For the modern reader, looking to gain insight to ancient military science without a lifetime of study (and on a recreational timeline), I can recommend no better work than "The Virtues of War." The combination of strategy and spectacle, tactics and entertainment found in this novel have few equals in the genre of historical fiction.
Furthermore, never has there been a more romanticized historical character than Alexander of Macedon, recreated in so many works of fiction which range from slanderous to sycophantic, it becomes impossible to single out where the historical accuracy truly lies. This novel creates an Alexander, that for the first time in all the works involving this historical paradigm of a person that I've read, in which I actually believed the character could have achieved what the real man actually did.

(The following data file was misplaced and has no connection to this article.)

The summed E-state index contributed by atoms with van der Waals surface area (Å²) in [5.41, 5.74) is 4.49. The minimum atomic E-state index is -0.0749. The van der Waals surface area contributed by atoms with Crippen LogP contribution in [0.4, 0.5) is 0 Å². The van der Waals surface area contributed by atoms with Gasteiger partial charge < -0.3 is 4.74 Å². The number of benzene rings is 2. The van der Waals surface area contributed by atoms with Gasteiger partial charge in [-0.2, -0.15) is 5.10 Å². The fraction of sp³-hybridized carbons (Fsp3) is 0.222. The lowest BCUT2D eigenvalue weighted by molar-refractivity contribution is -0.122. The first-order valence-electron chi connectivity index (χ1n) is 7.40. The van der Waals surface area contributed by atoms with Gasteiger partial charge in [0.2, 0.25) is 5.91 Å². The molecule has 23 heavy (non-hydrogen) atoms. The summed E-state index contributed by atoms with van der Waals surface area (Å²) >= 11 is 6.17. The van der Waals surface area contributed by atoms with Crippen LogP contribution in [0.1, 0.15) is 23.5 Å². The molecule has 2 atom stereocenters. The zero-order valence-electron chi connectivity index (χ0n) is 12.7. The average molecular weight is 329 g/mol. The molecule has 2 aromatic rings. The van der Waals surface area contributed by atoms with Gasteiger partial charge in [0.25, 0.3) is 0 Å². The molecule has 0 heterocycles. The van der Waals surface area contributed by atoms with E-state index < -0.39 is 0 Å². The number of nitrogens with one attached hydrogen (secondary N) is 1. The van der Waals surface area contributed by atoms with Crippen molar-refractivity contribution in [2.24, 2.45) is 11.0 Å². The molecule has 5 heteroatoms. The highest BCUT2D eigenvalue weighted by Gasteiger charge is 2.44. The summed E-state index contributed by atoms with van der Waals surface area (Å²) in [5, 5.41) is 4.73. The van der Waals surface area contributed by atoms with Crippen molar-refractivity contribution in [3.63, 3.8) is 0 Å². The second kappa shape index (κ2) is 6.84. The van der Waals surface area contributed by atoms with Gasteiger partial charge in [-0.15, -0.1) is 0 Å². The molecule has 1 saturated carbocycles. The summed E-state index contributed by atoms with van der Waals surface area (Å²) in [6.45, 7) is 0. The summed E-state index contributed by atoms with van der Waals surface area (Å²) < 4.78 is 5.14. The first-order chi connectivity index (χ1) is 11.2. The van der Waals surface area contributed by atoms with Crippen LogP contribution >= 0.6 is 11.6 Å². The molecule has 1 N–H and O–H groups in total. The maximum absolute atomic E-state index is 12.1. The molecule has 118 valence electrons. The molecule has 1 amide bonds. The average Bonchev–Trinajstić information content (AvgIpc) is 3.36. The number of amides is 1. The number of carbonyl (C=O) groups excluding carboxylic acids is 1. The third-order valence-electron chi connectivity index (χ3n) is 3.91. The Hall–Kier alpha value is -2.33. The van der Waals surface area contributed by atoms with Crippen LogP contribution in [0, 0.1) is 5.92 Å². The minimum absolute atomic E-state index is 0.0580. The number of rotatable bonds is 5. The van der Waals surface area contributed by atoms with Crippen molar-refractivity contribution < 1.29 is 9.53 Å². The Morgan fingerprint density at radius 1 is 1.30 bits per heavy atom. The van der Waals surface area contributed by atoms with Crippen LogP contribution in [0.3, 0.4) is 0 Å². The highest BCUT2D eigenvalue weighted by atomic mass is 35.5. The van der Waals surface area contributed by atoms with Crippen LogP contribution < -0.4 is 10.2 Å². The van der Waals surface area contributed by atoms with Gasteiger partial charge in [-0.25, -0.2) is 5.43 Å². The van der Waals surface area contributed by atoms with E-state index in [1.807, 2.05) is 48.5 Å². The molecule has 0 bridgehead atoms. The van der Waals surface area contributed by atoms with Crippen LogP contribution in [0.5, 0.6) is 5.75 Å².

Pressfield is a prodigy of historical insight, constantly lusting to relive these ancient moments himself, that he brings the reader along for a ride so palpable each of us feels like a veteran just off campaign once we put the book down. I've been a Pressfield fan for years now, and I thoroughly enjoyed both The Gates of Fire, as well as the less popular Tides of War, but I can say without conviction that "Virtues" is Pressfield's masterpiece. There are vast campaign details which may frustrate the reader interested purely in the fiction. But for others like myself, looking to combine the historical account with insight and tangibility only possible in fiction, I can recommend no better work than "The Virtues of War."
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